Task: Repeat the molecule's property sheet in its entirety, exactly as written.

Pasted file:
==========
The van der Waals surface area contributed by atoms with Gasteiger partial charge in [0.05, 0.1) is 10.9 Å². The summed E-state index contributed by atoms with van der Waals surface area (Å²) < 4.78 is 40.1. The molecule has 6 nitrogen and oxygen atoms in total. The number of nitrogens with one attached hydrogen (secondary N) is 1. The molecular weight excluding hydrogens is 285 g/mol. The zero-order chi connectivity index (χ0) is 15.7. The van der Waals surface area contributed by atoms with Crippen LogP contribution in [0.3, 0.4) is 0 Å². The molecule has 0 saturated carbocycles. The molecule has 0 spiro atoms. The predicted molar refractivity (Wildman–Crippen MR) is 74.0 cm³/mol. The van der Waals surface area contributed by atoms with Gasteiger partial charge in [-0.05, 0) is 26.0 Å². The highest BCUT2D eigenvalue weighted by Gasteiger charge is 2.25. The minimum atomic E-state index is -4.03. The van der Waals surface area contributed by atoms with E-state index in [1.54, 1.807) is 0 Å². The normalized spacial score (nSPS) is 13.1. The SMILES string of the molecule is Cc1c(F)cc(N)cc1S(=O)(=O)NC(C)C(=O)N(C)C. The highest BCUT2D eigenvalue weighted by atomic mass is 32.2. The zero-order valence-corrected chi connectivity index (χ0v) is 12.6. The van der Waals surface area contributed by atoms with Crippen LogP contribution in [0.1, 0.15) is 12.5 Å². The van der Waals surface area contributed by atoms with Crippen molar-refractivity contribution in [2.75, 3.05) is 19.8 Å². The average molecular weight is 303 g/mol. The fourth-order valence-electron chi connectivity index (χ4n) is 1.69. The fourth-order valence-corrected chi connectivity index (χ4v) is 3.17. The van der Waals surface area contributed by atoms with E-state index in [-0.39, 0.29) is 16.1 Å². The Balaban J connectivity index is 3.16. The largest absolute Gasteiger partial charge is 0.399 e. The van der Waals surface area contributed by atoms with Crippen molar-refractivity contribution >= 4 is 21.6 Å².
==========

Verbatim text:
The van der Waals surface area contributed by atoms with Gasteiger partial charge in [0.05, 0.1) is 10.9 Å². The summed E-state index contributed by atoms with van der Waals surface area (Å²) < 4.78 is 40.1. The molecule has 6 nitrogen and oxygen atoms in total. The number of nitrogens with one attached hydrogen (secondary N) is 1. The molecular weight excluding hydrogens is 285 g/mol. The zero-order chi connectivity index (χ0) is 15.7. The van der Waals surface area contributed by atoms with Crippen LogP contribution in [0.3, 0.4) is 0 Å². The molecule has 0 saturated carbocycles. The molecule has 0 spiro atoms. The predicted molar refractivity (Wildman–Crippen MR) is 74.0 cm³/mol. The van der Waals surface area contributed by atoms with Gasteiger partial charge in [-0.05, 0) is 26.0 Å². The highest BCUT2D eigenvalue weighted by Gasteiger charge is 2.25. The minimum atomic E-state index is -4.03. The van der Waals surface area contributed by atoms with E-state index in [1.54, 1.807) is 0 Å². The normalized spacial score (nSPS) is 13.1. The SMILES string of the molecule is Cc1c(F)cc(N)cc1S(=O)(=O)NC(C)C(=O)N(C)C. The highest BCUT2D eigenvalue weighted by atomic mass is 32.2. The zero-order valence-corrected chi connectivity index (χ0v) is 12.6. The van der Waals surface area contributed by atoms with Crippen LogP contribution in [0.1, 0.15) is 12.5 Å². The van der Waals surface area contributed by atoms with Crippen molar-refractivity contribution in [2.75, 3.05) is 19.8 Å². The average molecular weight is 303 g/mol. The fourth-order valence-electron chi connectivity index (χ4n) is 1.69. The fourth-order valence-corrected chi connectivity index (χ4v) is 3.17. The van der Waals surface area contributed by atoms with E-state index in [-0.39, 0.29) is 16.1 Å². The Balaban J connectivity index is 3.16. The largest absolute Gasteiger partial charge is 0.399 e. The van der Waals surface area contributed by atoms with Crippen molar-refractivity contribution >= 4 is 21.6 Å².